I am currently pursuing my PhD in computer science at a mid-rank US institution (ranked 50 in US-news graduate computer science ranking). Assuming I have a decent publication record and good references. Would I have better chances of securing a postdoc position if I applied to openings in the US or would I have better chances if I applied to openings in other countries such as Canada, UK, Australia?

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    Why do not you try US, Canada, UK etc? If there is going to be any correlation, I would assume (since my background is not CS) that it is going to be small.
    – The Guy
    Jul 7, 2016 at 13:14
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    The correlation is certainly going to be your region, because that affects the places where you met others. Networking is very important for these kinds of things. It's not a showstopper, but it will be easier for you to be 'known' by people you've met, and you're more likely to have met people in your country unless you have a lot of international collaboration. Jul 7, 2016 at 13:30
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    I guess you'll have a better chance to be accepted to a group that is doing research similar to yours. These groups are likely unevenly scattered around the world, most being in the US, Germany, UK, and France.
    – Alexey B.
    Jul 7, 2016 at 13:30
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    In addition to what is said: there are just more jobs in the US then UK/Canada/Australia (the total population of the last three is not even half of that of the US). // Also, implicitly you seem to think you should send out a limited number of applications. Why? Jul 7, 2016 at 15:54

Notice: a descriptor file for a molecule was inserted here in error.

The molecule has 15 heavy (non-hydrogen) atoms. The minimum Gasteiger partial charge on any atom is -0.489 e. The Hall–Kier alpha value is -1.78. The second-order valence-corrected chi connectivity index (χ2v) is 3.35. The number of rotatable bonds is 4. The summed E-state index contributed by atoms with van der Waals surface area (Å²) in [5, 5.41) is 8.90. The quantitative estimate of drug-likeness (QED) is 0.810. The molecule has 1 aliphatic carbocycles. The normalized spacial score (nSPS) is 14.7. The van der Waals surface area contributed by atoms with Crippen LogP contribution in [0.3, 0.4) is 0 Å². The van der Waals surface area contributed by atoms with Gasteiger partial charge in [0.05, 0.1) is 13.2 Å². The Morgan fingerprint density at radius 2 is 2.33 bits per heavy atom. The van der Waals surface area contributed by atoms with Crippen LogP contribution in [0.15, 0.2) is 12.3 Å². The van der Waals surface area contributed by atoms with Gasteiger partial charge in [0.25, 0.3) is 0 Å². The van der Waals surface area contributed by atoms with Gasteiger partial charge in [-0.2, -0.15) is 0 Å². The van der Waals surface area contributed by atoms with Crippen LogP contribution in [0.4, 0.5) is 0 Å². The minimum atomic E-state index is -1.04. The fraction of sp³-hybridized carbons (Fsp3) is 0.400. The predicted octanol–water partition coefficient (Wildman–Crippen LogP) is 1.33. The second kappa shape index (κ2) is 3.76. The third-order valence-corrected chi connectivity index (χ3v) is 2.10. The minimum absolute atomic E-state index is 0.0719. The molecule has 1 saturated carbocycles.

• @WillieWong I am not going to send out a limited number of applications, I just want to know my chances of getting a postdoc position outside the US after graduating.
    – The Hiary
    Jul 7, 2016 at 16:33

2 Answers 2


In short: your chances of securing a position is higher with people that know you (or someone you have worked with).

Whether that is people that are physically around you, or people that are working on the other side of the globe (whom you met in a professional setting e.g. at a conference). This is in line with what @la femme consmique, mentions in the comments, networking is important.

That aside, I have noticed a general skepticism in the U.S. towards Europe. I mean if you are applying for postdoc positions in the US from a European university, you might have to deal with a certain skepticism that does not exist amongst European institutions. It's almost as if you need to convince them that the university actually exists and you haven't made it up on your own (yes, I am exaggerating a bit).

[I would like to make this very clear that this is a subjective statement from personal experience, not a fact.]


I agree with Alexey B. regarding higher chances of being accepted in institution which have one or more research groups in your area despite the country. Also, i would like to add that here in Europe it is highly suggested to spend your postdoc period in another country. This will show that you are truly independent when it comes of research. Although i am not sure whether this apply also in USA or in other countries you might want to consider this aspect too.

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